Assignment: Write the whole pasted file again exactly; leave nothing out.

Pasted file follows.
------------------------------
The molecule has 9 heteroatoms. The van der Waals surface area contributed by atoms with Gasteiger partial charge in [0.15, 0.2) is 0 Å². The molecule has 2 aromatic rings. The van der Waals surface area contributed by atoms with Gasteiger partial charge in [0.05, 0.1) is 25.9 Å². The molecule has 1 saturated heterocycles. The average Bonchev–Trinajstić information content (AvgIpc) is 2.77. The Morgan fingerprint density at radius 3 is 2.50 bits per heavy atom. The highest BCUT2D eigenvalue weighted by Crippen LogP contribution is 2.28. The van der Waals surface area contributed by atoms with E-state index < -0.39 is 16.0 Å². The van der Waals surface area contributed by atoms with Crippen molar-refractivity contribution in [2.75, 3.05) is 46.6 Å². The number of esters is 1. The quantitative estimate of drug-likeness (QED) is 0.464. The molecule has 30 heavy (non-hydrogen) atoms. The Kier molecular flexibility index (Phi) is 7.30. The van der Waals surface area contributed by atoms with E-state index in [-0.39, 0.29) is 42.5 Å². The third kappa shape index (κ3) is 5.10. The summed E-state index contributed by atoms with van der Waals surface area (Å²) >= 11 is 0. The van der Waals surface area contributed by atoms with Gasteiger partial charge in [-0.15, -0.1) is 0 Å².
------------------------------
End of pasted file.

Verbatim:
The molecule has 9 heteroatoms. The van der Waals surface area contributed by atoms with Gasteiger partial charge in [0.15, 0.2) is 0 Å². The molecule has 2 aromatic rings. The van der Waals surface area contributed by atoms with Gasteiger partial charge in [0.05, 0.1) is 25.9 Å². The molecule has 1 saturated heterocycles. The average Bonchev–Trinajstić information content (AvgIpc) is 2.77. The Morgan fingerprint density at radius 3 is 2.50 bits per heavy atom. The highest BCUT2D eigenvalue weighted by Crippen LogP contribution is 2.28. The van der Waals surface area contributed by atoms with E-state index < -0.39 is 16.0 Å². The van der Waals surface area contributed by atoms with Crippen molar-refractivity contribution in [2.75, 3.05) is 46.6 Å². The number of esters is 1. The quantitative estimate of drug-likeness (QED) is 0.464. The molecule has 30 heavy (non-hydrogen) atoms. The Kier molecular flexibility index (Phi) is 7.30. The van der Waals surface area contributed by atoms with E-state index in [-0.39, 0.29) is 42.5 Å². The third kappa shape index (κ3) is 5.10. The summed E-state index contributed by atoms with van der Waals surface area (Å²) >= 11 is 0. The van der Waals surface area contributed by atoms with Gasteiger partial charge in [-0.15, -0.1) is 0 Å².